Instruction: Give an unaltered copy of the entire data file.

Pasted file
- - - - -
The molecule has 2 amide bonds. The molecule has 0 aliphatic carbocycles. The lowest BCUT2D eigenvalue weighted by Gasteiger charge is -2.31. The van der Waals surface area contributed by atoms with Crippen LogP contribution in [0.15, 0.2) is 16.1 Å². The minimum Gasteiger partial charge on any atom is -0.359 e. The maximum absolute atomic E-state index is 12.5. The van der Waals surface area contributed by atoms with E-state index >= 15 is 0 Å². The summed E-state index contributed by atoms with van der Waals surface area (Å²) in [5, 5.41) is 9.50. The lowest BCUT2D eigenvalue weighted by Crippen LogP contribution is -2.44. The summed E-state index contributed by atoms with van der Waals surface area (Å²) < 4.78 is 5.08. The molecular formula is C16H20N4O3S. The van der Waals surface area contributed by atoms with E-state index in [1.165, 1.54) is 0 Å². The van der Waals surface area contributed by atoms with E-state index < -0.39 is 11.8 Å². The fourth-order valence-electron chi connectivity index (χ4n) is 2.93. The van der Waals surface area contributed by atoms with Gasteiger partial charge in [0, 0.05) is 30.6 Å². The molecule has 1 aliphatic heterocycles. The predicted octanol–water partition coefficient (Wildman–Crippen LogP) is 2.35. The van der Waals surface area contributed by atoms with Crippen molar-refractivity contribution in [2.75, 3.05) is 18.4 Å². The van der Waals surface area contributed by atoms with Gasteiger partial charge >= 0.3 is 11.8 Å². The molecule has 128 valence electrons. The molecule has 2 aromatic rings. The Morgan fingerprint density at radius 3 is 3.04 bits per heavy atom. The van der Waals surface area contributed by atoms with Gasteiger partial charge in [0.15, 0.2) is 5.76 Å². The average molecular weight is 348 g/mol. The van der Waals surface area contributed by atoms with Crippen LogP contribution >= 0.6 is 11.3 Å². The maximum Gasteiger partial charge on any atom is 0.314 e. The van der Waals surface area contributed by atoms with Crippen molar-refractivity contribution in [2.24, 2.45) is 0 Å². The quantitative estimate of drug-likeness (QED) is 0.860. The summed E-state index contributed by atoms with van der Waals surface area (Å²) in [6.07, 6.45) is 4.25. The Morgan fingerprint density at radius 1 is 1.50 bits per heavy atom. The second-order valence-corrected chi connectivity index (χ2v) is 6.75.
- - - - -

The molecule has 2 amide bonds. The molecule has 0 aliphatic carbocycles. The lowest BCUT2D eigenvalue weighted by Gasteiger charge is -2.31. The van der Waals surface area contributed by atoms with Crippen LogP contribution in [0.15, 0.2) is 16.1 Å². The minimum Gasteiger partial charge on any atom is -0.359 e. The maximum absolute atomic E-state index is 12.5. The van der Waals surface area contributed by atoms with E-state index >= 15 is 0 Å². The summed E-state index contributed by atoms with van der Waals surface area (Å²) in [5, 5.41) is 9.50. The lowest BCUT2D eigenvalue weighted by Crippen LogP contribution is -2.44. The summed E-state index contributed by atoms with van der Waals surface area (Å²) < 4.78 is 5.08. The molecular formula is C16H20N4O3S. The van der Waals surface area contributed by atoms with E-state index in [1.165, 1.54) is 0 Å². The van der Waals surface area contributed by atoms with E-state index < -0.39 is 11.8 Å². The fourth-order valence-electron chi connectivity index (χ4n) is 2.93. The van der Waals surface area contributed by atoms with Gasteiger partial charge in [0, 0.05) is 30.6 Å². The molecule has 1 aliphatic heterocycles. The predicted octanol–water partition coefficient (Wildman–Crippen LogP) is 2.35. The van der Waals surface area contributed by atoms with Crippen molar-refractivity contribution in [2.75, 3.05) is 18.4 Å². The van der Waals surface area contributed by atoms with Gasteiger partial charge >= 0.3 is 11.8 Å². The molecule has 128 valence electrons. The molecule has 2 aromatic rings. The Morgan fingerprint density at radius 3 is 3.04 bits per heavy atom. The van der Waals surface area contributed by atoms with Gasteiger partial charge in [0.15, 0.2) is 5.76 Å². The average molecular weight is 348 g/mol. The van der Waals surface area contributed by atoms with Crippen LogP contribution >= 0.6 is 11.3 Å². The maximum Gasteiger partial charge on any atom is 0.314 e. The van der Waals surface area contributed by atoms with Crippen molar-refractivity contribution in [2.24, 2.45) is 0 Å². The quantitative estimate of drug-likeness (QED) is 0.860. The summed E-state index contributed by atoms with van der Waals surface area (Å²) in [6.07, 6.45) is 4.25. The Morgan fingerprint density at radius 1 is 1.50 bits per heavy atom. The second-order valence-corrected chi connectivity index (χ2v) is 6.75.